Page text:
One of Viscountess Harwarden’s photos of her daughters
Clementina Maude, Viscountess Hawarden, turned to photography in 1857 or 1858, while living in Ireland at her husband’s estate. In 1859 she moved to London, where she set up a photographic studio in her home in South Kensington. Considered an amateur photographer, her work was nevertheless praised for its artistic excellence. Lewis Carroll, author of Alice’s Adventures in Wonderland and also a photographer, was among those who admired Hawarden’s work.
In the approximately 7 years that she was actively photographing, she created 800 photographs. Her photographs include images of her children, particularly her daughters – she had eight children in all. Scholar Carol Mavor says the photographs raise “issues of gender, motherhood and sexuality.”
Probably the best known of the early female photographers is Julia Margaret Cameron. She created many portraits of Victorian aristocrats and artists, many of them dressed up as Shakespearean characters or legendary figures.
Parting of Sir Lancelot and Queen Guinevere, by Julia Margaret Cameron
When she was 48, she was given a camera as a present, and thus began her photographic career which lasted from 1864 to 1875.
During the 11 years in which she was active in photography, Cameron treated photography as an art as well as a science, manipulating the wet collodion process to give her images a dreamlike feel. As a result, her soft-focus images and cropped portraits were appreciated more by the pre-Raphaelite artists than the photographic critics of the day.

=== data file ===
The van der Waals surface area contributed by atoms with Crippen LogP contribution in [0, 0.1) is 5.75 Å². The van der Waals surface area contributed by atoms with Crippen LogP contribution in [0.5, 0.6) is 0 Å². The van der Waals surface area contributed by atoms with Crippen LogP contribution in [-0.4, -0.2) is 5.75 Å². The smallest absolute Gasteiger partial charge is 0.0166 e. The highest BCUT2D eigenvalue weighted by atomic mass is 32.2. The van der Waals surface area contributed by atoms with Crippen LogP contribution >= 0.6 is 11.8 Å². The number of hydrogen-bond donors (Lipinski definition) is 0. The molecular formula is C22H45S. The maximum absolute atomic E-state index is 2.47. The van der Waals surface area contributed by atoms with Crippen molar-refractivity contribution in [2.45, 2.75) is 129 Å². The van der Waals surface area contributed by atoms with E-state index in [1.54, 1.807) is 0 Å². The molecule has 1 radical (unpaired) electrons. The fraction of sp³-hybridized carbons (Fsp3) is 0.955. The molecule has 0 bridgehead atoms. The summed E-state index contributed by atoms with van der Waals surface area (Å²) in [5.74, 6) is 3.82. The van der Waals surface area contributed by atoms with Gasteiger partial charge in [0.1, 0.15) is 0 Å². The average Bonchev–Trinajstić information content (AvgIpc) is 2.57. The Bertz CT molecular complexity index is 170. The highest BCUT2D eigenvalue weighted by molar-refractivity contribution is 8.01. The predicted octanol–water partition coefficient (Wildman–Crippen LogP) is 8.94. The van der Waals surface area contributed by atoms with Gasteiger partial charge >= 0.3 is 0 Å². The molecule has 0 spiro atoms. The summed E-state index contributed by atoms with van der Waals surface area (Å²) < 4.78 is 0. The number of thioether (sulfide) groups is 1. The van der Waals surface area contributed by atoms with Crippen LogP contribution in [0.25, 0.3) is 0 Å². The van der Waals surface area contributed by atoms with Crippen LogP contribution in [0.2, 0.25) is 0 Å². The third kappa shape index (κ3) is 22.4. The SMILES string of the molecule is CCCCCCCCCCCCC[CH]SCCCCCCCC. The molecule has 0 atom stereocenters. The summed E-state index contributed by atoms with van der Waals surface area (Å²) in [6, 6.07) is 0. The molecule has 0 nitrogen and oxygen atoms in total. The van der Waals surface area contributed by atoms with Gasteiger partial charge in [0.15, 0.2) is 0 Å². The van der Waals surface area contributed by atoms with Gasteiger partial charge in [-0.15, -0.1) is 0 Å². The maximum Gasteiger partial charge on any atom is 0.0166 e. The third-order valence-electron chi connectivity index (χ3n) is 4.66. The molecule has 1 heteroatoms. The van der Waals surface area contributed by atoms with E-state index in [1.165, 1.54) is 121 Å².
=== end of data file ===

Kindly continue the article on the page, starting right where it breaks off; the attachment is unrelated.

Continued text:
Photography was in its infancy at the beginning of the Victorian era – as a pursuit, it was exacting, expensive, and high-tech. These women were among the vanguard of explorers in a new field that merged chemistry and art. They used their skills to express ideas about botany, family, and about how we present ourselves to the world.
Individuals living in 1850 probably felt like new technology and scientific information was being thrown at them so fast they could barely catch their breath. And yet, today’s scientific discoveries and inventions are being developed even faster than they were 170 years ago. But no matter what the historical age, men and women have been willing to explore ever deeper into the mysteries of our world.
How about you? Do you like exploring new ideas, or do you prefer the comfort of the familiar? Let me know in the comments.
Modest Maidens Captured by Kodak, by Bab
By Joseph Nicéphore Niépce – Rebecca A. Moss, Coordinator of Visual Resources and Digital Content Library, via email. College of Liberal Arts Office of Information Technology, University of Minnesota. http://www.dcl.umn.edu, Public Domain, https://commons.wikimedia.org/w/index.php?curid=107219
Public Domain, https://commons.wikimedia.org/w/index.php?curid=455356
By Clementia Hawarden – http://year117deadlysins.blogspot.com/2011/04/envy.html, Public Domain, https://commons.wikimedia.org/w/index.php?curid=15312439
By Julia Margaret Cameron – HQGPeFPsjI99sA at Google Cultural Institute maximum zoom level, Public Domain, https://commons.wikimedia.org/w/index.php?curid=22179500